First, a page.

2. But having abandoned the first plan, the king quickly unfolded his second one. This was as simple u it was effective. A box or chest, securely locked, with a hole cut in the lid to admit pieces of money, was first prepared. It was placed at the entrance-gate to the priest's court on the right. Royal proclamation was then made of the new plan throughout the land, and the people exhorted to bring in their contributions in accordance with the law found in Exodus 30:12-16, and see their money deposited in the chest. The part of the priests was the mere perfunctory duty of receiving the money and putting it into the receptacle in the presence of the donors. And now money fairly flowed in. Nor was it given grudgingly. "All the princes and all the people rejoiced." When the chest was full the priest sent his scribe and the king his secretary, and the two emptied it, weighed the money, bound it up in bags (2 Kings 5:23), and carried it back to its place. The process was repeated until an abundance was gathered for the purpose. The plan was a great success. And why? Doubtless the novelty of the plan accounts partly for it. The curiosity to look upon the first money-chest of this description would bring in many contributions that otherwise would not have been given. But, chiefly, every person saw his gift deposited in the receptacle which was inaccessible to any but the regularly appointed officers, and thus he could be reasonably sure that his money would be laid out for the purpose he intended. Herein lies the chief cause of the plan's success — every piece of money was strictly accounted for, and there was no possible chance for a misuse of the funds.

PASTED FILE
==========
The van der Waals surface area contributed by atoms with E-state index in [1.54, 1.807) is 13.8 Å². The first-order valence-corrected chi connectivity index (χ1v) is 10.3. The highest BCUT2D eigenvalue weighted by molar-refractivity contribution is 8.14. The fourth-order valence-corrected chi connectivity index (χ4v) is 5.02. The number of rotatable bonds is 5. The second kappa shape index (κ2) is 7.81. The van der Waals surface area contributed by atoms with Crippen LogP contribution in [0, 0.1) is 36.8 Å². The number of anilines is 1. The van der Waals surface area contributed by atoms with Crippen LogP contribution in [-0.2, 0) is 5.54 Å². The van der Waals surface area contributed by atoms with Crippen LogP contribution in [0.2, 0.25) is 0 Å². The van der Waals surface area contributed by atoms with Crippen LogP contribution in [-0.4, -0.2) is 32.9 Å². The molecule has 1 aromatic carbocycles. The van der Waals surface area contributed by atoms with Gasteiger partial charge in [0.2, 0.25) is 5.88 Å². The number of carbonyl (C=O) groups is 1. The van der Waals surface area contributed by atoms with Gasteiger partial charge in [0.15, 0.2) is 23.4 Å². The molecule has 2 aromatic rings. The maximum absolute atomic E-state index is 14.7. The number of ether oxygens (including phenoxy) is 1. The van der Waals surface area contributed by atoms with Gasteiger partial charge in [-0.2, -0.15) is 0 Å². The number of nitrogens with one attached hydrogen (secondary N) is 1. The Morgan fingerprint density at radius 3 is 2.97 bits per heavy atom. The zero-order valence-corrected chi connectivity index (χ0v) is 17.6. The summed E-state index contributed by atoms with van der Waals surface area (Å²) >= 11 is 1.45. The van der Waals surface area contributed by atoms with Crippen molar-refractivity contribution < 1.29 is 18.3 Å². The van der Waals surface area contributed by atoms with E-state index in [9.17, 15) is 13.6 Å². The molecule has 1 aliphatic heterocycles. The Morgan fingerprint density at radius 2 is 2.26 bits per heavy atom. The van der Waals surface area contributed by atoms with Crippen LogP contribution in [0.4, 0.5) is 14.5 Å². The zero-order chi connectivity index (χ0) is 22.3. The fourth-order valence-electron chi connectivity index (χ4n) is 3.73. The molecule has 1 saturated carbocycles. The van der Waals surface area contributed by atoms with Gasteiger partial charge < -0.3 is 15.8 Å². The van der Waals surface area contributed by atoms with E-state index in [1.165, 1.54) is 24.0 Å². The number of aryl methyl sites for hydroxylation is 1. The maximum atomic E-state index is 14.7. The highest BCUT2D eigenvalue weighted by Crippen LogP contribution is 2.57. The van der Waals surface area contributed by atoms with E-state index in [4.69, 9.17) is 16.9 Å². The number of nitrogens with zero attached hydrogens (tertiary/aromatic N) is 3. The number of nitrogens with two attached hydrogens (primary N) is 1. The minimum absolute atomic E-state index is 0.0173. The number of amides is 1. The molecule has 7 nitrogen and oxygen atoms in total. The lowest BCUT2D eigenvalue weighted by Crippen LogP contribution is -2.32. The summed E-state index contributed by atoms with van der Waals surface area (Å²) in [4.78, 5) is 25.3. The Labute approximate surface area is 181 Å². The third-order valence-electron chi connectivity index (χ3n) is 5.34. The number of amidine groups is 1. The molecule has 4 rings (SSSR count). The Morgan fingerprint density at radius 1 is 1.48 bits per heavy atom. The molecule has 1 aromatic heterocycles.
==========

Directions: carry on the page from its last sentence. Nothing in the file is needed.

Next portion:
II. THE EXPENDITURE WAS AS NOTEWORTHY AS THE GATHERING. The same clear-headed, far-seeing intelligence was behind it. Putting the two accounts together, it is plain that overseers were appointed who had general charge of the repairs. The words, "such as did the work of the service of the house of the Lord," in the twelfth verse, indicate that the overseers were Levites. They had authority to employ artisans of different kinds — masons and carpenters and workers in brass and iron — and also to purchase the needed materials. Into their hands went the immense sums which had been collected, and to them the workmen looked for their wages. And what seems strange — almost incomprehensible — in view of the careful scrutiny exercised over the collections, their overseers were not required to give account of their stewardship (2 Kings 12:15). That they were honest and "dealt faithfully" is apparent from the fact that, after finishing their task and paying all the bills, they brought back a remainder to the king and Jehoiada. With this unexpended balance they were enabled to furnish the temple anew with the vessels necessary for the ritual service (1 Kings 7:49, 50). The old ones had been devoted to Baalim (ver. 7). An apparent discrepancy exists at this point between our account and that in 2 Kings 12:13, where the writer declares that vessels were not made of the "money that was brought into the house of the Lord." Rawlinson seems to explain the matter satisfactorily by showing that "all that the writer of Kings desires to impress on his readers is, that the repairs were not delayed by any deductions from the money that flowed in through the chest on account of vessels or ornaments of the house. What became of the surplus in the chest after the last repairs were completed he does not care to tell us. But it is exactly this, the application of which is mentioned by the writer of Chronicles." We may venture to add our opinion that the writer of Kings, in enumerating the special points of the overseers' responsibility, mentions, casually, that they were not responsible for the furnishing of the temple with the appropriate vessels. Their special business was to look after the repairs. So, after many years of dilapidation, the people saw their glorious sanctuary shine in all its former glory. The smoke of sacrifice again rose heavenward, calling the backsliding children of Israel to the faith of their fathers.